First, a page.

at the appropriate moment, develop it, and note on the finished picture that you are the
copyright owner (by placing the International Copyright Notice, including the ©, the year
and your name). You deliver the picture to the guy who picked up the enormous tab for it,
and he explodes. "I paid a zillion bucks to have this picture taken! And you put your
copyright notice on it! I own the copyright to that picture; that's why I hired you and
paid all of your expenses!" Well, here's the big surprise: In the absence of an
agreement in writing to the contrary, you the photographer own all the rights to that
picture because you took it. It matters not who paid for it. You can even prevent the guy
who paid for it from making copies of it. He gets the original photo, and nothing more.
You own the negative and can make and sell as many copies as you like. The moral of this
story is that if you hire someone (who is not a regular employee of yours) to write a
story for you, to write a song for you, to take a picture for you, to design a brochure
for you, or whatever, put it in writing that the artist will assign the copyright in the
finished work to you when it has been completed.
I Don't Need a Patent - I'll Just
Copyright My Idea
Every patent lawyer has heard this one: "I'll just write
my idea down and copyright it. After all, a copyright is a poor man's patent." It's
true that if you write your idea down and copyright what you've written, you can prevent
others from making photostatic copies of what you've written down. In other words, the
copyright laws protect against the unauthorized copying of your physical writings.
However, the idea expressed in the writing is not protected. Thus, someone who reads and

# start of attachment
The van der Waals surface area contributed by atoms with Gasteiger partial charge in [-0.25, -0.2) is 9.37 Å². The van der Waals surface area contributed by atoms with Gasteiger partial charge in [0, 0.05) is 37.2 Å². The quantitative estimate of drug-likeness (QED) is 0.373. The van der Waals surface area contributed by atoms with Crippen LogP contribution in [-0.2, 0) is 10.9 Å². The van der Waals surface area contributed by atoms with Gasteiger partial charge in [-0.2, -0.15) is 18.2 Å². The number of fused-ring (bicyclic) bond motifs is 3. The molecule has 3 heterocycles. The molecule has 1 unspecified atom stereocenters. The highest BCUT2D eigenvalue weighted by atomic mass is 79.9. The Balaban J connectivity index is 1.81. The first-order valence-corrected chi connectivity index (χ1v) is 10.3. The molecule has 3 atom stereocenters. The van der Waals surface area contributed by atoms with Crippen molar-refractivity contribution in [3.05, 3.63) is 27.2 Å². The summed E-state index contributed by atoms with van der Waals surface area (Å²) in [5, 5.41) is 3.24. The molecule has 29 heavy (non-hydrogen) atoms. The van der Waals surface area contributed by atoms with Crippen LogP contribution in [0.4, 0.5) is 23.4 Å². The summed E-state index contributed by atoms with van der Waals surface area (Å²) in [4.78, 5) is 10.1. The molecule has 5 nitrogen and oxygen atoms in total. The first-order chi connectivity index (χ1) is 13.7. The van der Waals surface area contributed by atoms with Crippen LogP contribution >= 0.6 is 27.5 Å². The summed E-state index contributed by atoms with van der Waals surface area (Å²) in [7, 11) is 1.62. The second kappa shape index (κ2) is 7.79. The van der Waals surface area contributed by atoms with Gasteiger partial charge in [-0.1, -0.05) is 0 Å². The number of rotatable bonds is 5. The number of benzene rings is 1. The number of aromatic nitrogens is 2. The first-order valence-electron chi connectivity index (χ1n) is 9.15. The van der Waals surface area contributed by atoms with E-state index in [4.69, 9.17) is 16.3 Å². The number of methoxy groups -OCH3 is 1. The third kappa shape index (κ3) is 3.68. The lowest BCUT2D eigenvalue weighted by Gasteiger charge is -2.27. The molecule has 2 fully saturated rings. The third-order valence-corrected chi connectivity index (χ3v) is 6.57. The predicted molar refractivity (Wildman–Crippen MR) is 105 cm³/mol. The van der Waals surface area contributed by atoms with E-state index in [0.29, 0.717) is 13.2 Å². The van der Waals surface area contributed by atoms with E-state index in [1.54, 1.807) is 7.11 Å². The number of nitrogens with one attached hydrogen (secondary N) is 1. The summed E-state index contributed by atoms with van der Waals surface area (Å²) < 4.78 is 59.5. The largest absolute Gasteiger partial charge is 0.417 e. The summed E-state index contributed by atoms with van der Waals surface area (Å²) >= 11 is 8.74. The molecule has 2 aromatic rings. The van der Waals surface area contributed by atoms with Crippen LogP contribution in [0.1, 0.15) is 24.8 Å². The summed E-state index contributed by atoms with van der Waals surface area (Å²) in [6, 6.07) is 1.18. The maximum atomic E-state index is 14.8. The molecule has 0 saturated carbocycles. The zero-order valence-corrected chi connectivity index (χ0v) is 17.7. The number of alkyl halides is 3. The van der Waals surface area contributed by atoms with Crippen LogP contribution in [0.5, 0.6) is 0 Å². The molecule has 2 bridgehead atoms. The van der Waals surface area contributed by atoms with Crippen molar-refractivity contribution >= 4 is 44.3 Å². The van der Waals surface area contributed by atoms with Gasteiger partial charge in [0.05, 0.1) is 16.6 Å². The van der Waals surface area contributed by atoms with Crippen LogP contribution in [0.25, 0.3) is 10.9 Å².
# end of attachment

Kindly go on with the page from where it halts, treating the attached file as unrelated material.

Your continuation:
understands your writing can go out and make the invention you've described and use it and
sell it, all without violating your copyright.
What Scope of Protection Does a
Copyright Give Me?
If someone who has had the opportunity to copy your work thereafter
makes a "substantially similar" version of it, that person can be held liable
for copyright infringement. It's an old wives tale that a copyright is avoided if three
changes are made, or if ten changes are made, or if the work is changed 10%, and so on.
There is no scientific, quantifiable amount or degree of changes that must be made to
avoid a charge of copyright infringement. If the accused work is substantially similar to
the protected work, infringement can be found if the opportunity to copy existed, even if
thousands of changes were made. If Shakespeare and his copyright in Romeo and Juliet
had not expired when West Side Story was written, he could've sued the writers of
that 1950's classic for copyright infringement, and won. Of course, West Side Story
was a highly professional, scholarly updating and paraphrasing of the Bard's play. The
point is that a copyrighted work has a reasonably broad scope of protection, whether it be
a song, a writing, or whatever. No one can "get around" a copyrighted work just
by making changes here and there, as is popularly believed. A copyright is a valuable
piece of property worth securing and protecting.
Copyrights - Our summary of key legal issues for
and software developers.
Copyrights - Our summary of the key legal issues
architects and builders.
for Hire Agreement - If an independent
contractor (i.e., not a full-time employee) creates
software, websites, art work, text, photographs or
the like, this agreement must be executed to
transfer ownership of the copyright.